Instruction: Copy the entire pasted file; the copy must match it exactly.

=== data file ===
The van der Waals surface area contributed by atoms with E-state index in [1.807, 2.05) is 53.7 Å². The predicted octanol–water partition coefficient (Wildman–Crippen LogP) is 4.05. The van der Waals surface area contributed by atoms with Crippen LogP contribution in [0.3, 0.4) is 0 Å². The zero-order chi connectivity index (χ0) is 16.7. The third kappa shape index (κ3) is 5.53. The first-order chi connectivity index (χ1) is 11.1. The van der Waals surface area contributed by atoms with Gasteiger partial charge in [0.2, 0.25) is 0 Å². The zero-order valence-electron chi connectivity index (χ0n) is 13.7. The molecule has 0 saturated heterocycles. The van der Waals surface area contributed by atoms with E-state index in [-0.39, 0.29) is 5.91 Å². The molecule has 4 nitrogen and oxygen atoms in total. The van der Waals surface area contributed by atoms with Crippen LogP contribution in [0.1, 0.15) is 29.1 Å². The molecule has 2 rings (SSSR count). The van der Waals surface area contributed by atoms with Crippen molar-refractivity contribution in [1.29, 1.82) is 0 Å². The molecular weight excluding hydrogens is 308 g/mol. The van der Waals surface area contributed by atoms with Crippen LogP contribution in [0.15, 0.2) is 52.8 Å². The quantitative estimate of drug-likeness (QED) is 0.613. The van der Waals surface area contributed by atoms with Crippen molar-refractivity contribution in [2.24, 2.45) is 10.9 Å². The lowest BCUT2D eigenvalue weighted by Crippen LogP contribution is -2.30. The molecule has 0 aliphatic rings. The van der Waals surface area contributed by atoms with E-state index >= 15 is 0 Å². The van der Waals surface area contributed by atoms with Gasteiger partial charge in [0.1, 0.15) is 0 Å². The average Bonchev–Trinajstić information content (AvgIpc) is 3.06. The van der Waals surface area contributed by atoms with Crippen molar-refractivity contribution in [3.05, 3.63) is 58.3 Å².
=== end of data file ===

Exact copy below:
The van der Waals surface area contributed by atoms with E-state index in [1.807, 2.05) is 53.7 Å². The predicted octanol–water partition coefficient (Wildman–Crippen LogP) is 4.05. The van der Waals surface area contributed by atoms with Crippen LogP contribution in [0.3, 0.4) is 0 Å². The zero-order chi connectivity index (χ0) is 16.7. The third kappa shape index (κ3) is 5.53. The first-order chi connectivity index (χ1) is 11.1. The van der Waals surface area contributed by atoms with Gasteiger partial charge in [0.2, 0.25) is 0 Å². The zero-order valence-electron chi connectivity index (χ0n) is 13.7. The molecule has 0 saturated heterocycles. The van der Waals surface area contributed by atoms with E-state index in [-0.39, 0.29) is 5.91 Å². The molecule has 4 nitrogen and oxygen atoms in total. The van der Waals surface area contributed by atoms with Crippen LogP contribution in [0.1, 0.15) is 29.1 Å². The molecule has 2 rings (SSSR count). The van der Waals surface area contributed by atoms with Crippen molar-refractivity contribution in [1.29, 1.82) is 0 Å². The molecular weight excluding hydrogens is 308 g/mol. The van der Waals surface area contributed by atoms with Crippen LogP contribution in [0.15, 0.2) is 52.8 Å². The quantitative estimate of drug-likeness (QED) is 0.613. The van der Waals surface area contributed by atoms with Crippen molar-refractivity contribution in [2.24, 2.45) is 10.9 Å². The lowest BCUT2D eigenvalue weighted by Crippen LogP contribution is -2.30. The molecule has 0 aliphatic rings. The van der Waals surface area contributed by atoms with E-state index >= 15 is 0 Å². The van der Waals surface area contributed by atoms with Gasteiger partial charge in [0.1, 0.15) is 0 Å². The average Bonchev–Trinajstić information content (AvgIpc) is 3.06. The van der Waals surface area contributed by atoms with Crippen molar-refractivity contribution in [3.05, 3.63) is 58.3 Å².